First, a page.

“Don’t bring me down, I beg you
Don’t bring me down, I won’t let you
Don’t bring me down”
- Furler, Sia; Macklchan, Blair. Song “Don’t Bring Me Down” Sia
The life of an unpublished writer is fraught with uncertainty, self-doubt, and if done right, a lot of dedication. Some of my fellow aspiring writers have entered a dim period. It must be the winter blues, especially since most of these writers have witnessed an onslaught of snow, even in places where snow rarely falls.
I follow several types of blogs.
Agents and editors who dole out advice:
Published writers, some giving advice, some not:
Aspiring writers, who either talk about the trials and tribulations they face and/or offer advice:
Aspiring writers who mention writing, but often it’s more about life:
I guess my own blog would fit in that last category.
I have a problem with the term “aspiring” writer. It makes it sound like we’re aspiring to write, but rather, our aspiration is to be published, or to write well enough to be published. Laurie Halse Anderson says writers shouldn’t call themselves unpublished, but pre-published, as if there’s inevitability. Sigh.
Much of my time is spent writing. The only thing that keeps me from getting demoralized to the point of giving up is that without it, I’d be lost.
Yesterday, the first 200 words of my manuscript appeared on the “Secret Agent” Contest list. Until I saw the comments, I was happy with what I’d written. Then I wasn’t. I was down because although there were some encouraging comments, I dwelled on the parts that weren’t as positive. But they were right. In my quest to make it clear that the preface speaker was different from the protagonist starting in chapter one, I had made the language too complicated. And how many times did I use “was”? Too many times.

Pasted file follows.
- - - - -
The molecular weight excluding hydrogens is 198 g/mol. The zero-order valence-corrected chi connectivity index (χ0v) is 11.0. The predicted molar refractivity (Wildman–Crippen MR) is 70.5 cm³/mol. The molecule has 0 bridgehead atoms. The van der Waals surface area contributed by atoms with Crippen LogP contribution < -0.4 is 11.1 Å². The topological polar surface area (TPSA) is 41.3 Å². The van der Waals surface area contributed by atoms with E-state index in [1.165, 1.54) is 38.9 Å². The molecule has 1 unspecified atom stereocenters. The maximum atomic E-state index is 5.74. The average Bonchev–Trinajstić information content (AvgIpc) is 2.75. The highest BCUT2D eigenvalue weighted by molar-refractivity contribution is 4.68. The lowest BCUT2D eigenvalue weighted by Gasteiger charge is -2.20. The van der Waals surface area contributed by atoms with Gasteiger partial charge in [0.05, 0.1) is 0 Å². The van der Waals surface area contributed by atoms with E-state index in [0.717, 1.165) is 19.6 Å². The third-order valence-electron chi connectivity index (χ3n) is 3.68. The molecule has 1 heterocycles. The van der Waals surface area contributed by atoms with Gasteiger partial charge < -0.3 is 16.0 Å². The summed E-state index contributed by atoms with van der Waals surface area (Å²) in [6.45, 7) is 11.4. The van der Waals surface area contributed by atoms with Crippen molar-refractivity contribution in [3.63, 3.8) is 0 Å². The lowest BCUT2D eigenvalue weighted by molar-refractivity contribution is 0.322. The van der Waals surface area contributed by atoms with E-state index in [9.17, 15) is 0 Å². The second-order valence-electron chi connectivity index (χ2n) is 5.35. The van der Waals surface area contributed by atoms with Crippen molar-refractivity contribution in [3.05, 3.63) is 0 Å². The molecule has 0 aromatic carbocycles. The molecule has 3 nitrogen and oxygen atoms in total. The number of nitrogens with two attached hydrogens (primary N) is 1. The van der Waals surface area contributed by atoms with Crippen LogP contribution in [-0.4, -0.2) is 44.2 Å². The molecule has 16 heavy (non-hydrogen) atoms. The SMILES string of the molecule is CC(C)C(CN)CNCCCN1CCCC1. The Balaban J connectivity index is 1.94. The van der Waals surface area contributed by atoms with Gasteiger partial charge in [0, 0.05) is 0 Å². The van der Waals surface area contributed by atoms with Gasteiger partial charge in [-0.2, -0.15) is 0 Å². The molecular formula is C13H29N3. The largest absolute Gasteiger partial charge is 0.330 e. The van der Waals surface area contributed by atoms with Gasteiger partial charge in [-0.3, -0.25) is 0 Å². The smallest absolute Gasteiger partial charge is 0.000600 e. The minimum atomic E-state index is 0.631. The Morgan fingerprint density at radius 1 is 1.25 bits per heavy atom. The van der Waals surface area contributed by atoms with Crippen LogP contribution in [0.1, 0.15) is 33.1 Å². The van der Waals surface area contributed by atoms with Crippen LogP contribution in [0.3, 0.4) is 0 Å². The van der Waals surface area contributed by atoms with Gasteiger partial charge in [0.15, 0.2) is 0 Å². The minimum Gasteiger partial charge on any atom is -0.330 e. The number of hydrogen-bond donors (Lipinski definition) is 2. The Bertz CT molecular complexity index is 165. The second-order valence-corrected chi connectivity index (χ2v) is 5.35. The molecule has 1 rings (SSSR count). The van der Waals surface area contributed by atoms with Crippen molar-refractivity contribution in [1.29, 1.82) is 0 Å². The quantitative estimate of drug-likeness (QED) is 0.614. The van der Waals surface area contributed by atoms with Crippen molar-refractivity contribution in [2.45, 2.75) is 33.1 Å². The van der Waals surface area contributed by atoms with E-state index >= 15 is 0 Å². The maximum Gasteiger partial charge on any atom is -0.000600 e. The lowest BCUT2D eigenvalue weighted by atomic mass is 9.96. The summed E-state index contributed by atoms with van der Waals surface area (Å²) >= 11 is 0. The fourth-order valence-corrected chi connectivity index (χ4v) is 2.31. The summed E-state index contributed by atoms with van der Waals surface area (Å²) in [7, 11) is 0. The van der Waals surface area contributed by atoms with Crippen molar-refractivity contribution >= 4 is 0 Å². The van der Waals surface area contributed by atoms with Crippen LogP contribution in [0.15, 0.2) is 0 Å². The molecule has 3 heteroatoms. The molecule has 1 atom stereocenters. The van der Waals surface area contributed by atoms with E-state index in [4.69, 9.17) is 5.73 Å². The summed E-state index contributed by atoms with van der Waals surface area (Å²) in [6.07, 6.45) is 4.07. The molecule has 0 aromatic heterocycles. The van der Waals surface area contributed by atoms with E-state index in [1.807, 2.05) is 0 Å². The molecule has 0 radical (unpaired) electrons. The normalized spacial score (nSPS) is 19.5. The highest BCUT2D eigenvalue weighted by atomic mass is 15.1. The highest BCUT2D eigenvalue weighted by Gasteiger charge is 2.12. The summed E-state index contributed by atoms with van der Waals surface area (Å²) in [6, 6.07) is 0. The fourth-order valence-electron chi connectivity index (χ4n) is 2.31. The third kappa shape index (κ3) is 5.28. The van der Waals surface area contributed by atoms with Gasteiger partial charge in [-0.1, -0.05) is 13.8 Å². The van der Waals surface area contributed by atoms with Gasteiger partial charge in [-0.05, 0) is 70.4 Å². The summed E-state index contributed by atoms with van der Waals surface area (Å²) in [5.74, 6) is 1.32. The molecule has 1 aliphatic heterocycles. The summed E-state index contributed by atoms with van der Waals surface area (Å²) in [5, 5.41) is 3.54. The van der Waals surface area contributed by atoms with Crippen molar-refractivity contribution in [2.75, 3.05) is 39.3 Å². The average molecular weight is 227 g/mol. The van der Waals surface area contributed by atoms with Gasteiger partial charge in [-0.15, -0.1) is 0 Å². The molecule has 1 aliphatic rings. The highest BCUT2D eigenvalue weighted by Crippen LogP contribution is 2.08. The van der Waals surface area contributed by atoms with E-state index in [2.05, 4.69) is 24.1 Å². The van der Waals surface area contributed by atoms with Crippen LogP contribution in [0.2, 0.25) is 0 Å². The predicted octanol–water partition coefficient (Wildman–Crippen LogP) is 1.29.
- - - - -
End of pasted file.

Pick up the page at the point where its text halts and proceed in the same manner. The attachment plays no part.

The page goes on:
Then I groaned over where I’ve sent the manuscript to other places in its inadequate state. My goal is to bring the query, synopsis, and nine-pages to the conference, so it needs to be polished. That’s why I entered this contest in the first place. If I don’t hear what’s wrong with it now, the chance of an agent or agent being impressed with it at the conference are slim.
A few hours later, I got an encouraging e-mail. An editor whose blog I comment on from time to time, asked me if I’d be interested in writing a piece for his blog after I attend the conference. Would I?! Whether it was just from my one comment about the conference or several comments or because he thought I could write from viewing my blog or the contest I entered on his site, I have no idea. All I know is that I’ve been asked to write something from someone who works with writers and agents for a living. That’s something.
A glimmer of hope.
To my fellow writers, thanks for your inspiration and support. I’m glad I found you. This award is for you. We can do it!